The Unknown: The starting pitching has shown improvement as of late, posting a 3.13 ERA this month through Saturday. But is it just a phase? The Reds rank 12 in the NL with a quality start percentage of 29%. The continued improvement of No. 1 starter Luis Castillo is a must, as is sturdier pitching health for Sonny Gray. He’s on the IL again (groin) but is expected to return soon … Will payroll limitations prevent the Reds from adding impact talent at the trade deadline to reinforce the pitching?
ST. LOUIS CARDINALS
The Record: 36-36, tied for 3rd in the NL Central, 4 in back of the Brewers and Cubs.
The Trend: Um, discouraging. Since May 14 the Cardinals are 13-21; their .382 winning percentage over that time is 13th in the NL, ahead of only Pittsburgh (.303) and Arizona (.086.) Unlike the Cubs, Brewers and Reds the Cardinals have an overall losing record (13-14) within the division. They’re 5-0 vs. the Pirates but 8-14 against the Cubs, Brewers and Reds. And the Cardinals are a supine 13-24 against teams over .500.
The Good: The last line of defense in the bullpen — Genesis Cabrera, Giovanny Gallegos and Alex Reyes — is outstanding … Adam Wainwright is having a fine season, with a 3.74 ERA in 14 starts and a quality-start percentage of 57% … Left fielder Tyler O’Neill has emerged as a legit power source with 15 homers and a .591 slug … according to Fielding Bible the Cardinals have the highest number of defensive runs saved (15) of any team in the division … you’d like to see more power, but rookie Dylan Carlson has done a nice job with a .351 OBP and .756 OPS … Paul Goldschmidt has heated up in June … and even though Nolan Arenado struggled through a lengthy slump he has an .821 OPS with 21 doubles, 13 homers and 47 RBIs — and after a slow start, at least by his standards, NA has saved four runs defensively at third base.
The Bad: The obvious lapses in offseason planning has clearly been exposed, with the Cardinals proving to be largely incapable of filling in with solid replacements after being hit by injuries … Forget the constant spin from the manager’s office; the St. Louis offense has no excuses for being this sickly. Since May 5, only Pittsburgh (141) has scored fewer runs in the majors than St. Louis (149). That covers a span of 43 games, or just under 60 percent of the Cardinals’ total games played so far … The rotation was already vulnerable before Jack Flaherty went down with a torn oblique. Now it’s a mess, with the STL rotation ranking 14th in June with a 6.10 ERA … the middle-relief section of the bullpen remains a weak spot, though Ryan Helsley has pitched well over the last couple of weeks … the Cardinals pitching staff has the worst overall walk rate (11.3%) in the majors, the worst starting-pitching walk rate (9.7%) in the NL, and the worst bullpen walk rate (13.7%) in MLB.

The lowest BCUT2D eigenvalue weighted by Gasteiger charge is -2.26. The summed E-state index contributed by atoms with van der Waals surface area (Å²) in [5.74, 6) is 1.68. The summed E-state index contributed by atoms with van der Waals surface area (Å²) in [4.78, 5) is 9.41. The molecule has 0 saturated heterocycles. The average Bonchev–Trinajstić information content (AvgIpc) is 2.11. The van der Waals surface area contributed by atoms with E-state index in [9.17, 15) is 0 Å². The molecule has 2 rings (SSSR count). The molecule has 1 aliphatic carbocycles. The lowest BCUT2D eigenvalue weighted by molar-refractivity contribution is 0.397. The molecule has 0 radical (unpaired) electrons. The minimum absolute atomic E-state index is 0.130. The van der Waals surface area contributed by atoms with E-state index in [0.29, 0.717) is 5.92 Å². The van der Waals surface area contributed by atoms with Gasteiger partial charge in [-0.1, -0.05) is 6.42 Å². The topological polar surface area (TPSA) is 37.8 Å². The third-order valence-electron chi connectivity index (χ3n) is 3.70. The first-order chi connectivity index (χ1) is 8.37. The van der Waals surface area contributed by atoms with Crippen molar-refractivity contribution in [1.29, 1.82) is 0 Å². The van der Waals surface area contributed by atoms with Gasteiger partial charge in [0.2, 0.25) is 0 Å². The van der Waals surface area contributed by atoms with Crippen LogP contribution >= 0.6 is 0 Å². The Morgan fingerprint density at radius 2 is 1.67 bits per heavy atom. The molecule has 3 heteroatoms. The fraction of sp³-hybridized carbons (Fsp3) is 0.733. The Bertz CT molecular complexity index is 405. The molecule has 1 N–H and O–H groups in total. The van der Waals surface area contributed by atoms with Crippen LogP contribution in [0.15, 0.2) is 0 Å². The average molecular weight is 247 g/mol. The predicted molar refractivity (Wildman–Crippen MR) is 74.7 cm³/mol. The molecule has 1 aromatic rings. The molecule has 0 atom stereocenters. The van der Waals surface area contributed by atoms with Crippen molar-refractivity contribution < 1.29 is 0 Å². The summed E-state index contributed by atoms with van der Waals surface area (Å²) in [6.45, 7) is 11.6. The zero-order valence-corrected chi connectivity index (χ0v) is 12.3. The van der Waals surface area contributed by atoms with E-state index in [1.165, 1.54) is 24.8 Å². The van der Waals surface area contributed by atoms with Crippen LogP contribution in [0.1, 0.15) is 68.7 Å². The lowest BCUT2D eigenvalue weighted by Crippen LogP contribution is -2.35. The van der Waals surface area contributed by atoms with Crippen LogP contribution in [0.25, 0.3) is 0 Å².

The Unknown: Mozeliak, the president of baseball ops, is making a targeted messaging effort to lower expectations for the Cardinals as MLB moves closer to the July 30 trade deadline. Is it a head fake? We’ll see. We can talk about some aspects of the team’s performance and injury-related consequences that obviously will influence the rest of the season. But just about each one of those questions leads to the most important question of all: Can, and will, Mozeliak make moves to help recharge and replenish this team and do without tapping into his best-prospects list? If you say “No,” the pessimism is understandable.
(Note: Unless otherwise noted, statistics used here were culled from FanGraphs, Baseball Reference/Stathead and Bill James Online.)
Thanks for reading …
I will have another post ready for you this afternoon, hopefully around 2 p.m. or so.
Check out Bernie’s sports-talk show on 590-AM The Fan, KFNS. It airs Monday through Thursday from 3-6 p.m. and Friday from 4-6 p.m. You can listen live online and download the Bernie Show podcast at 590thefan.com … the 590 app works great and is available in your preferred app store.
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For the last 35 years Bernie Miklasz has entertained, enlightened, and connected with generations of St. Louis sports fans.
While best known for his voice as the lead sports columnist at the Post-Dispatch for 26 years, Bernie has also written for The Athletic, Dallas Morning News and Baltimore News American. Bernie has hosted radio shows in St. Louis, Dallas, Baltimore and Washington D.C.
Bernie, his wife Kirsten and their cats reside in the Skinker-DeBaliviere neighborhood of St. Louis.